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Posts Tagged ‘acceleration’

How to develop an FPGA-based Embedded Vision application for ADAS, series of blogs – Part 1

Wednesday, February 28th, 2018

When should we use the term “Vision for Everything”, as vision-based applications are entering various industries? It’s been a few years since the emergence of Embedded Vision and we see that it’s being used in a wide range of applications including Security, Medical, Smart homes, Robotics, Transportations, Automotive Driver Assistance Systems (ADAS) and Augmented Reality (AR).

This is the first in a series of blogs explaining what you need to know to start designing Embedded Vision applications which can be used in ADAS, from choosing the right device and tools to demystifying the vision algorithms used in automotive applications and how to implement them into FPGAs.

ADAS consists of two main parts, vision and sensor fusion. Cameras used in a smart car can provide the information such as object detection, classification and tracking. However, they don’t provide the distance between the vehicle and obstacles needed to prevent a collision. To do that, sensors such as LIDAR or RADAR come to play.

In this series of blogs, we will mainly focus on the vision side of the ADAS; but will cover sensor fusion in the future. The main goal of this series of blogs is to give an in-depth knowledge of Aldec’s complete ADAS reference design which includes 360-Degree Surrounding View, Driver Drowsiness Detection and Smart-Rear View.

How to Design the New Generation of Reprogrammable Router/Switch Using Zynq FPGA

Thursday, January 25th, 2018

A high-performance router is an absolute must if you want to run a high-traffic network in which different devices need to transfer and receive data as fast as possible. A router with a powerful processor and sufficient local memory reduces data hiccups and minimizes message loading and buffering times. But is that enough?

Because of the huge amount of data that people now generate – combined with the wealth of communication protocols, such as Wi-Fi, Ethernet, USB, SFP, QSFP – high-performance, hardware re-programmable routers are becoming popular. That hardware re-programmability is being delivered through FPGAs, and utilizing one as the main ‘processor’ on the router makes it easy to add or modify desired modules such as encryption and compression.


Accelerating Simulation of Vivado Designs with HES

Friday, August 11th, 2017

FPGA Design Verification Challenge

The FPGA design and verification “ecosystem” changes rapidly to keep pace with the fast growing size of FPGA devices. The largest Xilinx Virtex UltraSCALE chips provide 4.4 Million logic cells or using another metric 50 million equivalent gate count.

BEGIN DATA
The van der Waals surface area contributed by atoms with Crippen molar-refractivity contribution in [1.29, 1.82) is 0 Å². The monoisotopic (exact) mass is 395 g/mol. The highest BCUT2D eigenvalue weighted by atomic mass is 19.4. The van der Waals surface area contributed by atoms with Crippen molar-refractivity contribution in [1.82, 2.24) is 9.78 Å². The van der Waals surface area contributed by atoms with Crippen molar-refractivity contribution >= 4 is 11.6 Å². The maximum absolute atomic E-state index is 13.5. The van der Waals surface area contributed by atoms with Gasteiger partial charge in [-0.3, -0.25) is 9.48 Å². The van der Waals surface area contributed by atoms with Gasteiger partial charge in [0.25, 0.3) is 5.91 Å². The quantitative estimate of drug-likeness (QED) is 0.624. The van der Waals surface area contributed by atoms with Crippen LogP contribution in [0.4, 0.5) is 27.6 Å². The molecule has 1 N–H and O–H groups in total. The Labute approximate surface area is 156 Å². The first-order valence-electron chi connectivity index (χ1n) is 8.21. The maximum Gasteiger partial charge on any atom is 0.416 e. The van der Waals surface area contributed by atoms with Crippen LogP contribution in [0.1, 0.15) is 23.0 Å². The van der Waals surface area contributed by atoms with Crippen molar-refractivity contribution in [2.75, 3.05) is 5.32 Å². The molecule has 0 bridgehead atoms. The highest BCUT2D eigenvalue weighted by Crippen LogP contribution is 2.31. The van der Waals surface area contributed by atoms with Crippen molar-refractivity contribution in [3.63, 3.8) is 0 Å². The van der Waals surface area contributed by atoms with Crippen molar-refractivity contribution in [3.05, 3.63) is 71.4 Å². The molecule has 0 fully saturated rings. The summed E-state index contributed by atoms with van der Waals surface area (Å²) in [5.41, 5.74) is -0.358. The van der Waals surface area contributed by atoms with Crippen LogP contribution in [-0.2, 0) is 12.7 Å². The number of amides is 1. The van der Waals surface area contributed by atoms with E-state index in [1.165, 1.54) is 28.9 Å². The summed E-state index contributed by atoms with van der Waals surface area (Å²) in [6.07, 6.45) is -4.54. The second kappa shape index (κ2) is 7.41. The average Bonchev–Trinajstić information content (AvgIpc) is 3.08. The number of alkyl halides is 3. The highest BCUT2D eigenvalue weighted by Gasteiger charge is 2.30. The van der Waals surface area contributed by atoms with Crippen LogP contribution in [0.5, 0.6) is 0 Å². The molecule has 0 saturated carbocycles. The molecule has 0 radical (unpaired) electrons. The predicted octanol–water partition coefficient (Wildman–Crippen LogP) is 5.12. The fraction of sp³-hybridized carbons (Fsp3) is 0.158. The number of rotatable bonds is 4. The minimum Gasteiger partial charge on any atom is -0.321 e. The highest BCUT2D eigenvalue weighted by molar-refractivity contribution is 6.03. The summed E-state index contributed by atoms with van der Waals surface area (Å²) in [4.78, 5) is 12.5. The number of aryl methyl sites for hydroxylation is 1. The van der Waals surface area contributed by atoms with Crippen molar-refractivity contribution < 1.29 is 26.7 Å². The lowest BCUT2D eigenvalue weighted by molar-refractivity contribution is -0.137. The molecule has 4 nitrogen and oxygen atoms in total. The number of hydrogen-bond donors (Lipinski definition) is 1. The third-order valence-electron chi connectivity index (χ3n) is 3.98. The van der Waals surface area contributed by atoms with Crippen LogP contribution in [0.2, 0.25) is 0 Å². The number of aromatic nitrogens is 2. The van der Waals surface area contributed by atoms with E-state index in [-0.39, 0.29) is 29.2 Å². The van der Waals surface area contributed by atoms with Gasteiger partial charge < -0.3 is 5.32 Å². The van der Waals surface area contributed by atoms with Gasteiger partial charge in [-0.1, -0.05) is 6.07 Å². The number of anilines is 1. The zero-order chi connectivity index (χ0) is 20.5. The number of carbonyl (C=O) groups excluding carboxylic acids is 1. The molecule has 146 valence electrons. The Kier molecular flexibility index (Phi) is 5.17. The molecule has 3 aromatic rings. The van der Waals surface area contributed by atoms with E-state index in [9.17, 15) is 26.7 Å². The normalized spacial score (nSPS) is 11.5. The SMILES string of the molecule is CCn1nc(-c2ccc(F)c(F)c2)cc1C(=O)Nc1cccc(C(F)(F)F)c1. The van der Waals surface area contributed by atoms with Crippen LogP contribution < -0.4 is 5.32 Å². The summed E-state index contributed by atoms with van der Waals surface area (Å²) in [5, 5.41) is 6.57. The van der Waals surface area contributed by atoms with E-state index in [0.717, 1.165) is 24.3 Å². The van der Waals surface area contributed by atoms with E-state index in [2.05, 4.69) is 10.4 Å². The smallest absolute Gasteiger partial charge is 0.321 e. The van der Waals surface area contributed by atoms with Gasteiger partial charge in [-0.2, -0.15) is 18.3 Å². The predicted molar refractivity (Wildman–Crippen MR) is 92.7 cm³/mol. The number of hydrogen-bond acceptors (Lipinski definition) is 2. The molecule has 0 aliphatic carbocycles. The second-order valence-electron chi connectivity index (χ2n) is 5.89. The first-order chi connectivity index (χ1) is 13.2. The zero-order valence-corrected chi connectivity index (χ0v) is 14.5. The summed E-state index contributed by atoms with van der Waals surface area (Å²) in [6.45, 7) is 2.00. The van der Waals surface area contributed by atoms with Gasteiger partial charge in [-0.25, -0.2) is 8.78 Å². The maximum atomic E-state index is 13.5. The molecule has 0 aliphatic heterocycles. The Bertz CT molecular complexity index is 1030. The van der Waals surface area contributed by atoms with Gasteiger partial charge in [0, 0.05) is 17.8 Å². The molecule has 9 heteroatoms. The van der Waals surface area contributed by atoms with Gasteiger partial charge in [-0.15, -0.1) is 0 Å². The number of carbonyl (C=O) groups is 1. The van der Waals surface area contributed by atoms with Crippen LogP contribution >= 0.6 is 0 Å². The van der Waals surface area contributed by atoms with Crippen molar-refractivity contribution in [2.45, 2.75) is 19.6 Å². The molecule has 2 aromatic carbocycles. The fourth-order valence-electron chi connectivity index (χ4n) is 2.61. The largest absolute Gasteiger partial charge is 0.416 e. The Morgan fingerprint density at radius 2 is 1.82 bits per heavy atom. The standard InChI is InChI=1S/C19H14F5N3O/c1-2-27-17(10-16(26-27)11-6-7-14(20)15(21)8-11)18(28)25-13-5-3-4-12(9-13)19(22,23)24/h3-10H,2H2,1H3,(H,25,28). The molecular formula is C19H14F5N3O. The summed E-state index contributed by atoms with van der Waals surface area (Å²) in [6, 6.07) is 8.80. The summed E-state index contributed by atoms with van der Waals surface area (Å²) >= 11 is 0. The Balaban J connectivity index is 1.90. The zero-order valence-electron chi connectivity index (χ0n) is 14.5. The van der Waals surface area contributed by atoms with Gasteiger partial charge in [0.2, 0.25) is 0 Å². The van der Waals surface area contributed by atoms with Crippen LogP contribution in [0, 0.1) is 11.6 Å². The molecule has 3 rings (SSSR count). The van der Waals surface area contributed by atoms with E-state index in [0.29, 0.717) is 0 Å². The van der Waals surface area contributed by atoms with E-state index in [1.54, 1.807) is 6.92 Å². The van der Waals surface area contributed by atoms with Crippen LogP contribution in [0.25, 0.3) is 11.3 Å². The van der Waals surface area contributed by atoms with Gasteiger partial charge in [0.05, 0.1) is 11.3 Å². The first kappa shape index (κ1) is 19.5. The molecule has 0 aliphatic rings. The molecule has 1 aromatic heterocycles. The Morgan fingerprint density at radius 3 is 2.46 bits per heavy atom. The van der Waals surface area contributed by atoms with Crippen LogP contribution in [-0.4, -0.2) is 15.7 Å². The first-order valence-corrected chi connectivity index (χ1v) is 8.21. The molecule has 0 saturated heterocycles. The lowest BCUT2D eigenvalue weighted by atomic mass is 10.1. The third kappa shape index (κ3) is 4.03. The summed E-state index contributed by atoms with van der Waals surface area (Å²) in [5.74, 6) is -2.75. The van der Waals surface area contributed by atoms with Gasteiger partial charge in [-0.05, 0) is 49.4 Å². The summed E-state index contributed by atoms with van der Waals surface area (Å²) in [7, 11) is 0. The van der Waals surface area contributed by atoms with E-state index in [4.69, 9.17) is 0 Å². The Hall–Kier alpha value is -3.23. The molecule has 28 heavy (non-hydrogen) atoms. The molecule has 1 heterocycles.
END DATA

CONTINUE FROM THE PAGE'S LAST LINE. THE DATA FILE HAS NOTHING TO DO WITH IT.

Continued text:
To enable efficient design process for Virtex-7 and newer UltraSCALE FPGAs, Xilinx provides software called Vivado Design Suite. Besides supporting a classical HDL design flow, it also provides system level design tools like IP Integrator, System Generator or even High Level Synthesis, that are very convenient for designing large and complex designs.

Verification has always taken a significant share of the project schedule with HDL simulation being the main stage of that process. With such big designs however, even the fastest simulators would spend hours in simulation tasks.

Simulation Acceleration with HES-DVM™

Aldec’s HES-DVM bridges this gap enabling accelerated simulation with the design running in the FPGA and the testbench in the simulator.

Aldec has been providing HES™ – Hardware Emulation Solutions since 2001. During that time the HES evolved to address the most sophisticated design requirements and fulfill customers’ requirements. Thus, simulation acceleration is only one example of how HES can be used with other applications being hybrid co-emulation, in circuit emulation, and physical prototyping.

With simulation acceleration the user can move any synthesizable module from simulator to the FPGA thus offload some processing from the HDL simulator. Typically, an entire design is implemented in HES board and the simulator only executes the testbench.

Figure 1: Signal-level simulation acceleration

The HES boards are seamlessly integrated with the simulator with PCI Express x8 physical connection to the host workstation. The HES-DVM provides co-simulation interfaces for Aldec’s Riviera-PRO and Active-HDL simulators but also for other 3rd party simulators. It can be used both in Linux and Windows operating systems with all required PCIe drivers and interfaces working out of the box.

The DVM tool automates the process of design compilation and implementation for HES boards. It generates all necessary scripts and configuration files to run simulation acceleration in a given HES board but also brings many useful debugging features. Despite running your design in FPGA hardware you can keep simulation level visibility with an RTL View of all internal probes.

Figure 2: Design setup flow for acceleration using DVM™

Acceleration Benchmark

MIG controller for DDR3, AXI interconnect, two AXI traffic generators and one AXI protocol checker as shown in the following diagram.How much acceleration can I achieve? This is always the first customer’s question and frankly there is no straight answer because the result depends on the complexity of both the design and the testbench. Usually a good estimation can be obtained from running simulation profiling and then applying Amdahl’s rule. However, the best way to verify acceleration potential is just to experiment with a typical design, so we have created a simple design of a memory sub-system using Xilinx Vivado Design environment. It contains MIG controller for DDR3, AXI interconnect, two AXI traffic generators and one AXI protocol checker as shown in the following diagram.

Figure 3: Diagram created for memory subsystem benchmarking

Benchmark Results

Workstation and software used for benchmarking:

CPU: Intel(R) Core(TM) i7-3770K CPU @ 3.50GHz
RAM: 32 GB
HES Board: HES7XV4000BP_REV2, contains 2x Virtex7 2000 FPGA